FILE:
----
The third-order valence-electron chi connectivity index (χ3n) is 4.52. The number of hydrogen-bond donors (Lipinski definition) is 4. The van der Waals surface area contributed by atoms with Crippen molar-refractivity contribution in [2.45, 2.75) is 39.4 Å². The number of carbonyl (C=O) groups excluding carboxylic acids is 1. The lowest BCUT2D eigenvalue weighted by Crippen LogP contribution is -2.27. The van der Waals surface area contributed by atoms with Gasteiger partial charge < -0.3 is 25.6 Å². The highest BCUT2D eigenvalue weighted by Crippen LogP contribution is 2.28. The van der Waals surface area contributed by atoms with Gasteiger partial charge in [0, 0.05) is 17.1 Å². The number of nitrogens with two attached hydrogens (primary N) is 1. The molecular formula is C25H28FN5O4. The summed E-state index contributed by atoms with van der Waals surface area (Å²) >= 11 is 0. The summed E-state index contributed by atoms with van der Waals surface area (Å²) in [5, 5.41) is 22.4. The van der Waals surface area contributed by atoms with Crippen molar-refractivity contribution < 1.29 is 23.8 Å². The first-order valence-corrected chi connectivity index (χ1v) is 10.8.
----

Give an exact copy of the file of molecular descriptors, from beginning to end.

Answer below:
The third-order valence-electron chi connectivity index (χ3n) is 4.52. The number of hydrogen-bond donors (Lipinski definition) is 4. The van der Waals surface area contributed by atoms with Crippen molar-refractivity contribution in [2.45, 2.75) is 39.4 Å². The number of carbonyl (C=O) groups excluding carboxylic acids is 1. The lowest BCUT2D eigenvalue weighted by Crippen LogP contribution is -2.27. The van der Waals surface area contributed by atoms with Gasteiger partial charge < -0.3 is 25.6 Å². The highest BCUT2D eigenvalue weighted by Crippen LogP contribution is 2.28. The van der Waals surface area contributed by atoms with Gasteiger partial charge in [0, 0.05) is 17.1 Å². The number of nitrogens with two attached hydrogens (primary N) is 1. The molecular formula is C25H28FN5O4. The summed E-state index contributed by atoms with van der Waals surface area (Å²) >= 11 is 0. The summed E-state index contributed by atoms with van der Waals surface area (Å²) in [5, 5.41) is 22.4. The van der Waals surface area contributed by atoms with Crippen molar-refractivity contribution < 1.29 is 23.8 Å². The first-order valence-corrected chi connectivity index (χ1v) is 10.8.